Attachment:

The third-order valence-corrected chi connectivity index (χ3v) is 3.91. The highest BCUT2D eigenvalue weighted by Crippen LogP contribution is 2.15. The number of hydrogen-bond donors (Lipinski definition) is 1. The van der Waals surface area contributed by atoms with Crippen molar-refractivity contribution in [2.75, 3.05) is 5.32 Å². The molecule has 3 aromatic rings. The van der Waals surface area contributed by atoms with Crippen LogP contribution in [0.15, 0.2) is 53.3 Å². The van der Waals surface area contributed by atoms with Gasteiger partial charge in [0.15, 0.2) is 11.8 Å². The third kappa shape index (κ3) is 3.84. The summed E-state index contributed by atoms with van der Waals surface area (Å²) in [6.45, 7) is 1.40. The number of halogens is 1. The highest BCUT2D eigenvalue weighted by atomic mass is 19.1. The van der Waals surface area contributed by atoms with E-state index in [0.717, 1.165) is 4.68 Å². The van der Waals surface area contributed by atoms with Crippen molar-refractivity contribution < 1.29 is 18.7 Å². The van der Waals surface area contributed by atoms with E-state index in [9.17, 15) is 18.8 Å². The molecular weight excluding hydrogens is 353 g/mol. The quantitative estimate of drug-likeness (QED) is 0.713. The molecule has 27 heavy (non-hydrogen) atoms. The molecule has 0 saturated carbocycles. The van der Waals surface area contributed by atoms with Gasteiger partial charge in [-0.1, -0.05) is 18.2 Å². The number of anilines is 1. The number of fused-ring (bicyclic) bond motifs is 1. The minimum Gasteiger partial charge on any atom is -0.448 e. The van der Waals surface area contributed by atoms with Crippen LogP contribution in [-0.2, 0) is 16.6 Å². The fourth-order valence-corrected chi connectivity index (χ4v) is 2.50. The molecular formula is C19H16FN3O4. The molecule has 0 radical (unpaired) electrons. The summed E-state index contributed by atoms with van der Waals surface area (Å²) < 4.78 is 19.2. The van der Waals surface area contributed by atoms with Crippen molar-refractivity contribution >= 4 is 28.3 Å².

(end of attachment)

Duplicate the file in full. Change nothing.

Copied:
The third-order valence-corrected chi connectivity index (χ3v) is 3.91. The highest BCUT2D eigenvalue weighted by Crippen LogP contribution is 2.15. The number of hydrogen-bond donors (Lipinski definition) is 1. The van der Waals surface area contributed by atoms with Crippen molar-refractivity contribution in [2.75, 3.05) is 5.32 Å². The molecule has 3 aromatic rings. The van der Waals surface area contributed by atoms with Crippen LogP contribution in [0.15, 0.2) is 53.3 Å². The van der Waals surface area contributed by atoms with Gasteiger partial charge in [0.15, 0.2) is 11.8 Å². The third kappa shape index (κ3) is 3.84. The summed E-state index contributed by atoms with van der Waals surface area (Å²) in [6.45, 7) is 1.40. The number of halogens is 1. The highest BCUT2D eigenvalue weighted by atomic mass is 19.1. The van der Waals surface area contributed by atoms with E-state index in [0.717, 1.165) is 4.68 Å². The van der Waals surface area contributed by atoms with Crippen molar-refractivity contribution < 1.29 is 18.7 Å². The van der Waals surface area contributed by atoms with E-state index in [9.17, 15) is 18.8 Å². The molecular weight excluding hydrogens is 353 g/mol. The quantitative estimate of drug-likeness (QED) is 0.713. The molecule has 27 heavy (non-hydrogen) atoms. The molecule has 0 saturated carbocycles. The van der Waals surface area contributed by atoms with Gasteiger partial charge in [-0.1, -0.05) is 18.2 Å². The number of anilines is 1. The number of fused-ring (bicyclic) bond motifs is 1. The minimum Gasteiger partial charge on any atom is -0.448 e. The van der Waals surface area contributed by atoms with Crippen LogP contribution in [-0.2, 0) is 16.6 Å². The fourth-order valence-corrected chi connectivity index (χ4v) is 2.50. The molecular formula is C19H16FN3O4. The molecule has 0 radical (unpaired) electrons. The summed E-state index contributed by atoms with van der Waals surface area (Å²) < 4.78 is 19.2. The van der Waals surface area contributed by atoms with Crippen molar-refractivity contribution >= 4 is 28.3 Å².